Story: Popular music

Page 5. Wartime music and early recording, 1930s and 1940s

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Impact of war

The Second World War had a deep effect on New Zealand popular music. Many top bands lost musicians and singers as they joined up, but others replaced them to play dance music in cabarets and halls throughout the country. There was no shortage of work, as people needed a place to relax and meet – especially once the US troops arrived in 1942.

Dance band musicians also played in the military bands. In the European, Middle East and Pacific theatres of war, the Kiwi Concert Parties provided musical entertainment for the servicemen. The troupe was a sanctioned alternative to the risqué songs the soldiers sang after hours.

Patriotic songwriting proliferated, but the closest New Zealand came to having a national song was Anania Amohau’s stirring ‘Māori Battalion marching song’, written to an American melody. While fighting in Italy, many in the 28th (Māori) Battalion became familiar with Italian songs, influencing Māori popular music for a generation.

Apple a day

One of the more unusual patriotic songs was about apples. Export difficulties resulted in an oversupply of apples, and New Zealanders were urged to do their bit to consume the glut. ‘The apple song’ was played every morning on commercial radio stations for weeks in 1941 to keep the fruit on listeners’ minds.

Recording situation

Since the mobile recordings in Rotorua in 1930, there had been no professional recording of music intended for commercial release. From about 1935 studios recorded advertising jingles, and radio studios made recordings of live music broadcasts. These were only cut onto acetates, custom-made discs that deteriorated after being played just a few times. Occasionally, individuals and groups made primitive recordings in these studios, for their own use.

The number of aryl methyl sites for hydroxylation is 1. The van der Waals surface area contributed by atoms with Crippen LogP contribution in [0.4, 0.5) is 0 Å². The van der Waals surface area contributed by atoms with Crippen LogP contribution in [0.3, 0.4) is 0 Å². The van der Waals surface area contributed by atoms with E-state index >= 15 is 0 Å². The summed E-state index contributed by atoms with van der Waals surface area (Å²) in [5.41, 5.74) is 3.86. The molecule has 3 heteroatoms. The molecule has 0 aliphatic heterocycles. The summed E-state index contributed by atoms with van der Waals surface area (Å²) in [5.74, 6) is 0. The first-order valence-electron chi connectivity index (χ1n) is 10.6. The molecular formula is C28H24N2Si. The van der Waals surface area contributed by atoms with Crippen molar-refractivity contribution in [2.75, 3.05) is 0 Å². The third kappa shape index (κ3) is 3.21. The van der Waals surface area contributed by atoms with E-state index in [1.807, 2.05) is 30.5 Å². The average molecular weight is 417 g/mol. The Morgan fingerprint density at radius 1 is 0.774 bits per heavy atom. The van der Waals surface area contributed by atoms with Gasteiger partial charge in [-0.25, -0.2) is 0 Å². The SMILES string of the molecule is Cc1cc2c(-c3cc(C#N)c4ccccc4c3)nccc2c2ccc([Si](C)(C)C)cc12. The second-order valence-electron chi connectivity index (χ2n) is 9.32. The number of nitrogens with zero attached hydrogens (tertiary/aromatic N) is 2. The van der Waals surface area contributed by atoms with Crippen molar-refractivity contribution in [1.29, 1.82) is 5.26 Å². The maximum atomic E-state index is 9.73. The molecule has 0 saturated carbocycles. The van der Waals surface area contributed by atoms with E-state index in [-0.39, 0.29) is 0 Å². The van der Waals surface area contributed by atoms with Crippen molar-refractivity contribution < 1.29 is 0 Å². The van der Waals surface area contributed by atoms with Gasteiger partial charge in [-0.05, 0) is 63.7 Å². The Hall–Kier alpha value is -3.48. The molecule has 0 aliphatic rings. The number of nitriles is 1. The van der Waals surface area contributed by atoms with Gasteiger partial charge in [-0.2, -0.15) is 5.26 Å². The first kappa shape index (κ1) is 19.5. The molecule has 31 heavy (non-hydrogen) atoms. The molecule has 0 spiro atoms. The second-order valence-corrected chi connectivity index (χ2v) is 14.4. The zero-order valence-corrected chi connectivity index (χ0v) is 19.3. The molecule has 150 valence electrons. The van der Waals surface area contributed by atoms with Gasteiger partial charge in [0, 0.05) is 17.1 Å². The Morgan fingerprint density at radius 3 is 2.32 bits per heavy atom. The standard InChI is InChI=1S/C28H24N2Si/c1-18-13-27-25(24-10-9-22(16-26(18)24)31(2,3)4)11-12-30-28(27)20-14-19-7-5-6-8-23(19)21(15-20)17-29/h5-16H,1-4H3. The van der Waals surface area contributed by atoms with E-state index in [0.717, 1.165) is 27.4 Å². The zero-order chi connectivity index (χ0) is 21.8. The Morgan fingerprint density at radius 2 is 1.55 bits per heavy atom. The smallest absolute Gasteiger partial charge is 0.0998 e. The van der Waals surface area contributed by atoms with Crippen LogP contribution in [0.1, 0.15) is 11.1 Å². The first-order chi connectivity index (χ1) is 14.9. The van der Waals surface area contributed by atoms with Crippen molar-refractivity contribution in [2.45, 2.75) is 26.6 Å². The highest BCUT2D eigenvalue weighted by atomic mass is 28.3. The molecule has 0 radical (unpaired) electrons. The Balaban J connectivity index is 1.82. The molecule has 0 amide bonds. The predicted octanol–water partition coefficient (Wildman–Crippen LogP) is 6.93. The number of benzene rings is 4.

The Second World War – and lack of interest from HMV, which controlled New Zealand’s retail record industry – prevented local artists being recorded and released.

Local recording

The breakthrough came in 1948, when the Wellington-based radio manufacturer Radio Corporation decided to make its own records to sell with their radiograms. The company launched its own label – TANZA (‘to assist New Zealand artists’) – and its first release was ‘Blue smoke’, written by dance-band pianist Ruru Karaitiana.

‘Blue smoke’

‘Blue smoke’ marks the birth of the home-grown recording industry. It was the first song written by a New Zealander, recorded and processed locally and released on a New Zealand label.

Ruru Karaitiana wrote the song in May 1940 while on board the Aquitania, which was taking New Zealand soldiers to war. The song was inspired by the sight of blue smoke emerging from the ship’s funnel, drifting home to their loved ones. There are reports of the Māori Battalion performing the song in Egypt and Italy and at informal singalongs.

Pixie plays on

In 2011, 13 songs recorded by Pixie Williams between 1949 and 1951 were re-released on an album called The Pixie Williams collection. The original master recordings no longer existed, and the album producers had to create new, digitally remastered songs from old shellac records.

After the war the song seemed to take on a life of its own, and was published as sheet music in 1947. Karaitiana chose a young Hawke’s Bay singer, Pixie Williams, to record the song for TANZA, and after its release in 1949 it sold over 50,000 copies on 78-rpm discs.

Pop on the radio

In 1946 the influential pop radio programme Lifebuoy hit parade (named after a brand of soap) was launched on the ZB stations. Each week, for 30 minutes, it broadcast the latest pop songs according to the sales charts in the United States and Britain. Although the selections passed through the producers’ filter of what was acceptable, rather than reflecting the actual charts, for 19 years the programme was essential listening for pop fans, whether they liked songs from musicals, novelty hits or dance tunes.

How to cite this page:

Chris Bourke, 'Popular music - Wartime music and early recording, 1930s and 1940s', Te Ara - the Encyclopedia of New Zealand, (accessed 23 June 2024)

Story by Chris Bourke, published 22 Oct 2014